The Trudeau Cabinet overhaul appeared to recognize this problem with the decision to move Wilkinson, the incumbent environment minister, to natural resources. The two departments have at times behaved like oil and water, issuing conflicting climate reports.

Early signs suggest that both departments are looking to resolve the issue by moving forward at the same pace.

Guilbeault and Wilkinson released a joint letter on Monday to a government-appointed advisory body formally requesting recommendations and advice to deliver on the Liberals’ promise to cap and cut oil and gas emissions.

Guilbeault’s appointment is a message that Canada is returning to a tougher approach to climate policy. He inherits a department with a great grip on the approval or rejection of large projects. This gives him a say in critical mining projects, an area the Biden administration has identified as a priority for the renewal of Canada-US bilateral relations.

The United States relies on China for high-capacity lithium-ion batteries, essential for electric vehicles. To alleviate this commercial dependence, the Biden administration has prioritized the development of a domestic lithium battery manufacturing industry.

Lithium is one of the 31 essential minerals that can be mined in Canada. It will be up to Guilbeault to weigh the environmental costs of tailings and mining waste against the economic and energy transition benefits of the intensification of the development and production of domestic batteries for electric vehicles.

Even in a race against time, approval of a major project in Canada can take years. The energy industry has long been concerned about uncertain political signals that may push back investment. This is why the Trudeau government ended up buying the Trans Mountain pipeline, a project that Guilbeault Équiterre’s organization had described as “deplorable” because it “seriously” undermines Canada’s ability to achieve its Paris objectives. Guilbeault called this a “point of disagreement” he has with the government.

It doesn’t help that there is latent hostility between federal and provincial governments that doesn’t exactly scream confidence in private sector investors.

“If you look at the story of how we have developed this country over the last century, most of the infrastructure within resource or resource economies has been funded by foreign sources of capital”, Peter Tertzakian, Director Assistant to the ARC Energy Research Institute. said at the Better Futures Coalition conference last week.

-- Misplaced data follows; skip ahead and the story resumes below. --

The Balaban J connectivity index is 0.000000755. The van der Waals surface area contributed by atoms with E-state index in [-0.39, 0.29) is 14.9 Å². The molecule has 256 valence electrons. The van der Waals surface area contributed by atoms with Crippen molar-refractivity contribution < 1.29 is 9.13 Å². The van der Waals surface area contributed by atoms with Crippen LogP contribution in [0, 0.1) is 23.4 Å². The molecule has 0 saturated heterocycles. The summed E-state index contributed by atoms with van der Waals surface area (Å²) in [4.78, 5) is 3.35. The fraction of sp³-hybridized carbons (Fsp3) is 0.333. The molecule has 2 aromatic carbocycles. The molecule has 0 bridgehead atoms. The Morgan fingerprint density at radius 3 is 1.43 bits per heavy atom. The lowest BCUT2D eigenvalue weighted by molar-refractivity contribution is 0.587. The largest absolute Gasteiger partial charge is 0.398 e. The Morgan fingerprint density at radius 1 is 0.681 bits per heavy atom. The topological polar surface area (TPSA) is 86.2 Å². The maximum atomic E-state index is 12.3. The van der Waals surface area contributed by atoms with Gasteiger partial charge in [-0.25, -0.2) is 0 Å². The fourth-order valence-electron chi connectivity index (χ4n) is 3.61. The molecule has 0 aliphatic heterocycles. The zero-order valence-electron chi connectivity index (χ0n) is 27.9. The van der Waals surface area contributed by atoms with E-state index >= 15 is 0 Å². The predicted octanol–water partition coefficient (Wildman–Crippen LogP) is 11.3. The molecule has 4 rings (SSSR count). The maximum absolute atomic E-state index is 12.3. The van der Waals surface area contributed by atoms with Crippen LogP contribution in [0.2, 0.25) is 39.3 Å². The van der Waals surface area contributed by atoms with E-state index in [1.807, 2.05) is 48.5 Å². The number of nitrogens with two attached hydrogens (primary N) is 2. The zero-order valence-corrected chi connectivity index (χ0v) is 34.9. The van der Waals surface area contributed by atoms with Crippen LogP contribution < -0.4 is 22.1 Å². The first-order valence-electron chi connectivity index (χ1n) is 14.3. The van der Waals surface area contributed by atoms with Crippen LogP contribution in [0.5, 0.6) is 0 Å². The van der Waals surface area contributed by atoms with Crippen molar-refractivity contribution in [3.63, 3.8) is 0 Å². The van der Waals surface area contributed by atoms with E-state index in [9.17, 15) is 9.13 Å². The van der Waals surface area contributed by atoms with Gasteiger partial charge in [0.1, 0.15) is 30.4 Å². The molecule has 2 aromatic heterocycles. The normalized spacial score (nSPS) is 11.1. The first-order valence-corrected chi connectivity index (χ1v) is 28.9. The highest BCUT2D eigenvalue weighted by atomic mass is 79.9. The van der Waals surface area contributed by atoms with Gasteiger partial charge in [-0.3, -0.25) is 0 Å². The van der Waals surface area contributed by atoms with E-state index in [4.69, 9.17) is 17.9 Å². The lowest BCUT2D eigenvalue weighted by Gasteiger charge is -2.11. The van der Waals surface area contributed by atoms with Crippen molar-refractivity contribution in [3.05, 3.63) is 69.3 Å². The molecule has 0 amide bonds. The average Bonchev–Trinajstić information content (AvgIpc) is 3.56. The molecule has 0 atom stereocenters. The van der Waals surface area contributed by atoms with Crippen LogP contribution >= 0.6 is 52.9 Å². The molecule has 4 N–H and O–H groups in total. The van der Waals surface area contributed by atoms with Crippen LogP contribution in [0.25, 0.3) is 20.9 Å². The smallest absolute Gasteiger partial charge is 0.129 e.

“If we’re just arguing and screaming and yelling at each other across provincial borders, as one of the many issues, who’s going to invest here?” I will not do it.

Intergovernmental tensions are expected to continue with provincial elections in Ontario and Alberta over the next two years, two provinces led by incumbent Conservative premiers.

New climate team at COP26

Guilbeault and Wilkinson are both with the Prime Minister at COP26. But the new Environment Minister advised reporters ahead of his flight to the UK not to anticipate new political or regulatory details at the summit. He believes Canada and the world must do more to slow the rapid rise in global temperatures.

The success of COP26 depends on countries’ willingness to ‘keep 1.5 ° C alive’ – the goal of limiting global warming to 1.5 degrees Celsius, which is seen as a threshold target that could prevent catastrophic warming that could fuel extreme weather events.

Guilbeault said on Friday he was “cautiously optimistic” but covered that speaking time doesn’t do much. “It’s not always enough to show up,” he said.

Beyond the 2030 targets, Canada will need more than talking points. The most difficult task, perhaps, will be figuring out how key departments, including the environment, natural resources, and transport, can work together to draft climate-related regulations and policies.

Monica Gattinger, director of the University of Ottawa’s Institute of Science, Society and Policy, says it would be self-sabotage for Canada to continue to develop energy and climate policies in isolation.

“These people are not necessarily in the same rooms together,” she told the Coalition for a Better Future conference. “It’s a huge problem.”